And the beer selection was ridiculous. While they have eight rotating taps on their front bar (pictured above) and eight more on the back bar, the bottle selection was out of the world, numbering well above 200. I went with a big name at the start and began my afternoon with a Russian River Redemption:


Honestly, though, that wasn't even in my top two that day. I was super-impressed with an on-tap offering from Tired Hands Brewing called Half Gentleman, Not Beast IPA. And then I was even more blown away by XX-Bitter -- a Belgian IPA from Brouwerij De Ranke. No joke, I thought it was one of the best beers I've ever had. I ended up spending about three hours at Monk's Cafe. I'm curious how it stacks up with Eulogy, but if you find yourself in downtown Philly ever, you have to get by there.

Once Mrs. Beagle was free for the day, we hit the town for the night, going to Village Whiskey (right close to Tria Taproom) for our first stop. Mrs. Beagle got a local whiskey flight, while I tried a Brooklyn Sorachi Ace and a Firestone Walker Union Jack (both good).

For dinner that night we shot over to Bru Craft & Wurst. The place was a little gimmicky, but they actually had a very solid bottle/can list:


I sampled a Gritty Kitty Pale Ale from Saint Benjamin Brewing Co., a New Zealand IPA from Vault Brewing Co., and a Guava Pastelitos Berliner Weisse from Coppertail Brewing, then finished things of with a Russian River Damnation:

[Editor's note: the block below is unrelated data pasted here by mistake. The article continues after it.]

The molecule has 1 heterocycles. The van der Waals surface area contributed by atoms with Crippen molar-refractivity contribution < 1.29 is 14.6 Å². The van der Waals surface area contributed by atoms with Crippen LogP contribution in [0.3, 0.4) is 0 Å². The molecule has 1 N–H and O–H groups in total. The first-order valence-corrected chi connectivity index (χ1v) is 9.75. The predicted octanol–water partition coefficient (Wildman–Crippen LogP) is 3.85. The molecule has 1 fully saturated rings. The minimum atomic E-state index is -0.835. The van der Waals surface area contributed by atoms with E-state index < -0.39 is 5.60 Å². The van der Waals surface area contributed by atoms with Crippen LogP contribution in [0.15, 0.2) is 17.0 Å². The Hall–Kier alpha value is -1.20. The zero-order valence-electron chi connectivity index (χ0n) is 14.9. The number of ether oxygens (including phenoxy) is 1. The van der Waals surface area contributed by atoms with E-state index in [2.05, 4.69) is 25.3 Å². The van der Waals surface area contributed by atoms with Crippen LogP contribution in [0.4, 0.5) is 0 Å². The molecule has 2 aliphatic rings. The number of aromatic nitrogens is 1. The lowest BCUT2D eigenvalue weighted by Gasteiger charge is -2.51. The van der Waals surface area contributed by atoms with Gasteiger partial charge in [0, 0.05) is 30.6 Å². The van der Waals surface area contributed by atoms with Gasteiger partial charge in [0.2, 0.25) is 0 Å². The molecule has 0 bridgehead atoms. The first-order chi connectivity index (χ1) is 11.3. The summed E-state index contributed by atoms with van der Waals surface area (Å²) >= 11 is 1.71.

Next day we finished up the trip with some cheese steaks (I liked the ones at Reading Terminal Market the best) and some more sightseeing, including the spot where Thomas Jefferson penned the Declaration of Independence and also Betsy Ross' home:



After that, we had a little time to kill before heading to the airport, so I whisked Mrs. Beagle off so she could see Monk's Cafe. Lo and behold, Russian River Pliny the Elder had just gone on tap, and that was a perfect way to finish off the trip, even if it was served in a #goddamnedshakerpintglass:


In summation, if you like late-1700s American history and you like beer, you have to get to Philadelphia.

So what else is going on?

-As I reported earlier this week, the second annual Oklahoma Craft Beer Summit has been rescheduled for Saturday, Aug. 5. Last night, it was announced that the summit will be one of the first events held at the renovated Tower Theatre. I'll have more details on that as they become available.

-Big news from Roughtail: They have introduced new expanded hours and also are releasing Adaptation 8 at the brewery this Friday. The brewery will now be open 3 to 8 p.m. Thursdays, noon to 9 p.m. Fridays and Saturdays and 1 to 5  p.m. Sundays. For more on Adaptation 8, check out their FB page.

-The Root has live music going on all weekend to celebrate the Paseo Arts Festival, and also is hosting a Yoga on Tap session at 11 a.m. Sunday.

-The Patriarch is hosting a Founders Summer Kick Off at 2 p.m. June 3, featuring at least eight different Founders beers.

-There's still time to enter COOP's Saturday Siren promotion for a chance to win tickets to GABF. Which, by the way, am I the only one who thinks COOP did a great job on Saturday Siren?

-McNellie's OKC is holding a Samuel Smith Beer Dinner on June 13.